Wednesday, October 28, 2009

Negating should in questions

Part III of our dissection of the most recent Grammatically Speaking column brings us to the question: "what's wrong with should not they have permission."

Richard Firsten opines, "actually, there is nothing ungrammatical with the question Should not they have permission . . . ?, but it's certainly very uncommon and probably never heard or even written anymore. A very long time ago this construction was sometimes used."

It appears then that in Firsten's reckoning, anything that was once grammatical in English is always grammatical in English. There are probably some who believe him, but to them, I say, "Buton ğam anum, ğæt ğæt Leden and ğæt Englisc nabbağ na ane wisan on ğære spræce fandunge."

Personally, I'd say it sounds ungrammatical. There are no instances of the construction in the BNC and but a single example in the COCA:
why should not they manage their own schools, Love asked?
But if shouldn't is simply a contraction of should not, as Firsten says it is, then what's the problem. The problem is that shouldn't is NOT simply a contraction, but an actual negative form. Most auxiliary verbs have negative forms: isn't, wasn't, won't, mustn't, haven't, didn't, etc. But if this were a mere contraction, it wouldn't be limited to auxiliary verbs. Contracted is, for example, can but stuck onto anything at all (in speech at least):

  • my name's Brett (noun)
  • his's better than yours (possessive pronoun)
  • the place we went to's not there anymore (preposition)
  • the bag that's too big's lying there (adjective)
Indeed, there are times when the meaning of the negative form differs from the full form, something that's never true of real contractions. Here's a well known example:

  • You can not go to church and still be a good Christian.
  • You can't go to church and still be a good Christian.


Craig Russell said...

There are certain constructions where 'is' can't be contracted:

Tell me where the money is!

can't be contracted to

*Tell me where the money's!

But of course your point here is still true: contraction of 'is' isn't just limited to certain nouns.

(Just found this blog through Language Log--I like it!)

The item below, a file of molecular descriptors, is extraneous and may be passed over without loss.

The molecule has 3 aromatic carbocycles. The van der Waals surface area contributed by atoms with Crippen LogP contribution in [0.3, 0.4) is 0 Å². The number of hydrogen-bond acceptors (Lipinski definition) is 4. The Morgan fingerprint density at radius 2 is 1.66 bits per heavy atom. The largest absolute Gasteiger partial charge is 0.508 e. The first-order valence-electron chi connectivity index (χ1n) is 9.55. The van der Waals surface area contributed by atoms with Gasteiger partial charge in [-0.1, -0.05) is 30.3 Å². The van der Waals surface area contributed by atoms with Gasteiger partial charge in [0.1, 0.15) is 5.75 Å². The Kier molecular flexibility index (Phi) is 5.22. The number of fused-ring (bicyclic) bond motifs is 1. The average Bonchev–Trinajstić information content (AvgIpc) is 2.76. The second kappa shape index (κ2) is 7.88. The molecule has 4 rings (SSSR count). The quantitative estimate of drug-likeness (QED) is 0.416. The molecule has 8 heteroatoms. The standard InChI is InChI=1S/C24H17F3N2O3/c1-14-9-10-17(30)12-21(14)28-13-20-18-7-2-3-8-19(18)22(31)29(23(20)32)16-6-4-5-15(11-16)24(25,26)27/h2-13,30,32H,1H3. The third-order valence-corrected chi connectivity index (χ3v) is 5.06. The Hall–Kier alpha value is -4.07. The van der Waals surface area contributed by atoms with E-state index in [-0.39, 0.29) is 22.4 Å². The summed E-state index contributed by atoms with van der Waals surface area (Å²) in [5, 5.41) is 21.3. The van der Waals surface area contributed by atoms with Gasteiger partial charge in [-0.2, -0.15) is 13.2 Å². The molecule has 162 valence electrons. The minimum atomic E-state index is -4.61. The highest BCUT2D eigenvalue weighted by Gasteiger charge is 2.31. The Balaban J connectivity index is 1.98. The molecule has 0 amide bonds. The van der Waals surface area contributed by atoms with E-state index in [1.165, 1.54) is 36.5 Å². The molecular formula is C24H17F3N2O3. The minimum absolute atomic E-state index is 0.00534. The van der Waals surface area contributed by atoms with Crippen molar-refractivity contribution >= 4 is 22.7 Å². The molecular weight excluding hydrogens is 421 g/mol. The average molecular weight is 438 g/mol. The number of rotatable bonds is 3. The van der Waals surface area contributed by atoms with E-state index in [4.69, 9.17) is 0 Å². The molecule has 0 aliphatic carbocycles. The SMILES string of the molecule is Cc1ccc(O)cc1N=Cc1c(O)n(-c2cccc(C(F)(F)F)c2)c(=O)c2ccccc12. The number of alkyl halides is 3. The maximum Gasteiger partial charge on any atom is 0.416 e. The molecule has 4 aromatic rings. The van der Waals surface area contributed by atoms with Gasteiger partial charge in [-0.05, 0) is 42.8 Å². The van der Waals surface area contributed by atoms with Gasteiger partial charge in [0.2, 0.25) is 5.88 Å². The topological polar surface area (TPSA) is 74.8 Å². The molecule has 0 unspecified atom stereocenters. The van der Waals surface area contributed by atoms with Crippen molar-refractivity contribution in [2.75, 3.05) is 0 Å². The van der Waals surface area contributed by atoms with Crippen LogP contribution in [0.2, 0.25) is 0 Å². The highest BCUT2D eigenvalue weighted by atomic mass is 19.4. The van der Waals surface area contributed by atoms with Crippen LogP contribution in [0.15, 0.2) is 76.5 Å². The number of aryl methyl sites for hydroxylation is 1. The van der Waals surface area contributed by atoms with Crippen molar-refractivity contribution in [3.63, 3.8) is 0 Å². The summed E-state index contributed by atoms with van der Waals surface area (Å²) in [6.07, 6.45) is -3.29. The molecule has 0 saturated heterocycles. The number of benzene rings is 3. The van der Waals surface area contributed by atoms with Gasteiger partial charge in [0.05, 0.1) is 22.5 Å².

Anonymous said...

Hi. Nice blog. Another case where contractions are not equivalent to their expansions is question tags, e.g.:

Bob's your uncle, is not he?
You ate the whole cake, did not you?
You would have liked it, would not have you?
I spelled it wrong, did not I?

Lou Hevly said...

I would say that "shouldn't" is indeed a contraction of "should not", but that the reason "Should not they have permission" sounds ungrammatical is that it doesn't follow the normal word order for a question, which is "auxiliar + subject [+ adverb] + verb".
"Shouldn't they have permission" sounds fine (auxiliars contracted with "not" still count as auxiliars).
"Should they not have permission" is a bit formal, but still sounds acceptable, at least in my English (born Seattle, 1949).
"Should not they have" sounds wrong because we don't construct negative questions in the order "auxiliar + adverb + subject + verb".

In fact, English has such a strong preference for beginning negative questions with auxiliars contracted with "not" that for "am", the only auxiliar that can't be so contracted, we use "aren't"!
"Am I not your friend?" = "Aren't I your friend?"
But not "Are I not your friend" and of course not "Are not I your friend".

Brett said...

Lou, A contraction is simply the word in its normal position, but phonologically reduced and linked to the previous word. That's not what you're describing.

Anonymous said...

Huh. "Should not they have permission?" sounds perfectly grammatical to me. "Can not one go to church and still be a good Christian?" is also grammatical. In fact, there's a difference of meaning between:
* Can not one go to church and still be a good Christian?
* Can one not go to church and still be a good Christian?

In the former, "can not" could be replaced by "can't" without altering the meaning; in the latter, it could not. However, the choice not to use the contraction puts more emphasis on the idea that this is really a rhetorical question: of course they should have permission; of course one can be a good Christian and still go to church.

Lou Hevly said...

Hi Brett:

I'm saying that a word's being contracted alters the word order of the sentence. Sometimes, when an auxiliar is contracted with not, it's position changes. For example, "still" follows a simple auxiliar but precedes a contracted one:

1) I have still not received your letter.
subj aux adv not verb
2) I still haven't received your letter.
subj adv aux verb